By Jason Maholy
Battle on Pulaski. Battle of Pulaski. Pulaski Road Super Bowl.
Call it whatever you want, chances are the annual rivalry game between Brother Rice and Marist is going to be a hard-hitting, smack-talking, nail-biting fight to the final gun.
That’s how this year’s game played out in Week 2, with the RedHawks defending their home turf via a 20-16 defeat of the Crusaders on March 26.
Marist senior running back Jamari Grant ran 53 yards for the go-ahead touchdown with 9:14 to play in the game, and RedHawks defense made several key stops down the stretch to preserve the lead.
Attendance was limited because of COVID concerns, but the fans in the stands were no less enthusiastic than they normally would be. To quote RedHawks coach Ron Dawczak: “It sounded like there were more fans than there actually were.”
“This is what we’ve been looking forward to,” Dawczak said. “As soon as that switch got flipped and we knew we were playing, this is the reason why our guys continued to work. It was games like this. It’s a great rivalry and this was another great game. [Rice] played really, really well, really hard, and our guys fought for 48 minute and came out on top.
“It was just a great game.”
The contest featured ties of 7-7 and 14-14, with the Crusaders pulling ahead with a safety late in the third quarter. They had the opportunity to extend that advantage on their ensuing possession, but a strong stand by the Marist ‘D’ provided a spark and set up Grant’s heroics.
Dawczak said his players never wavered after falling behind 16-14.
“I give all the credit to our seniors,” he said. “It didn’t phase them. They were going to fight, scratch, claw, do whatever they needed to do to get the win tonight.
“It would have been easy for them to put their heads down after that (safety), going down by two, but the offense came in and had a good drive and scored, and the defense came out and held them out of the end zone. It was a total team win.”
The game was a battle of defenses early, as neither offense could find much traction through one quarter. Marist got on the board first when junior Jimmy Rolder made a leaping grab in the end zone to conclude the RedHawks’ first drive of the second quarter.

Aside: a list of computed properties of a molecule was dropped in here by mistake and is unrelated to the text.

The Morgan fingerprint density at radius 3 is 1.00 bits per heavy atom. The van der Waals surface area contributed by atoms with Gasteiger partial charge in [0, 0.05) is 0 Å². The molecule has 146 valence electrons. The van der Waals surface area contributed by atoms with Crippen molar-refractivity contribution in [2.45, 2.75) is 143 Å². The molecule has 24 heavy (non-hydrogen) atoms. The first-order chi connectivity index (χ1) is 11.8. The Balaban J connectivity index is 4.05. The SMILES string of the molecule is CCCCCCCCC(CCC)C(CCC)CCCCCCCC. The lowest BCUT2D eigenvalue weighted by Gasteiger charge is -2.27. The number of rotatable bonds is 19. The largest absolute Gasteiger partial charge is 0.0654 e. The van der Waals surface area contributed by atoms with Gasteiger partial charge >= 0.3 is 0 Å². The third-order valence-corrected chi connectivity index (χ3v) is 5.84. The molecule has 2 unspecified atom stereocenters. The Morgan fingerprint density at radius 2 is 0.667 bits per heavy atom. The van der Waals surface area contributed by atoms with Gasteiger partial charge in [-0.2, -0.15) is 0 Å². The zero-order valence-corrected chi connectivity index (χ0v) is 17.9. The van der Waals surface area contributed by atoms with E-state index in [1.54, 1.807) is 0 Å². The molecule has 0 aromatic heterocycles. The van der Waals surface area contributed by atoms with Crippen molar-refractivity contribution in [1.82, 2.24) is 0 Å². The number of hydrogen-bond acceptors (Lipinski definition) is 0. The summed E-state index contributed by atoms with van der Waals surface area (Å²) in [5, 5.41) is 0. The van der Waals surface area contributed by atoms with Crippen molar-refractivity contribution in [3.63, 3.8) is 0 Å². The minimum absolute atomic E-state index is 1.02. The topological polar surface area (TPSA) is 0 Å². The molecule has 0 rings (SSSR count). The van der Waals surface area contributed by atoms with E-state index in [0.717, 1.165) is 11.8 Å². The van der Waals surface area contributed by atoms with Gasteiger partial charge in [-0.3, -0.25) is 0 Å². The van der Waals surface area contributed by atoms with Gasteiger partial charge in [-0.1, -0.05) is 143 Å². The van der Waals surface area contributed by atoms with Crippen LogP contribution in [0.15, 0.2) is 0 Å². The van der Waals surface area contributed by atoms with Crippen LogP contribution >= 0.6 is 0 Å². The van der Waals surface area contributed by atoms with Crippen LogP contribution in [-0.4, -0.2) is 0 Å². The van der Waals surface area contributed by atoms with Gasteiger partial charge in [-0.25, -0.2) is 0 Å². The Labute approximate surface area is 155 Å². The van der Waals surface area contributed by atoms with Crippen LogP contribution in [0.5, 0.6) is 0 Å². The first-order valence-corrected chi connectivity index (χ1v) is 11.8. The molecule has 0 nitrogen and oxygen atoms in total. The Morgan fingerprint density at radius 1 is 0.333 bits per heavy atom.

The Crusaders answered on their ensuing drive, knotting the score at 7 on a seven-yard touchdown pass from Jack Lausch to senior running back Willie Shaw.
Marist looked to take a three-point lead into halftime, but the Crusaders blocked a 25-yard field goal attempt on the final play of the second quarter.
A six-yard touchdown run by junior wide receiver Khary Shaw on Rice’s first drive of the third quarter put the Crusaders up 14-7, but the RedHawks came right back on their next possession and tied it again on a 25-yard touchdown pass from Jackson to senior wide receiver Tim Warr.
Back and forth. Push and pull. Hit and hit back. Standard fare in this neighborhood rivalry.
Grant, who as the RedHawks’ scout team running back last season helped the defense prepare for opposing offenses, was having a solid if unspectacular game prior to his big run. On what turned out to be the game-winning touchdown, he beat the Crusaders defense to the edge and streaked down the left sideline to the end zone.
“I just ran and kept on going — they almost had me too,” Grant said. “I felt ’em. I was scared.”
The speedster has a newfound patience with the ball in his hand, and said he learned this season how to set up his blocks.
“Once you’ve got that O-line that you know is going to block for you, you know just to wait for them,” he said.
Dawczak said Grant’s experience his junior season as the scout team running back was invaluable to the team and the running back’s development. Grant did not play football his sophomore year.
“He earned the respect of all his teammates and coaches last year, so to see him come out this year and perform like that is a testament to his hard work and a great example to the guys in our program,” Dawczak said.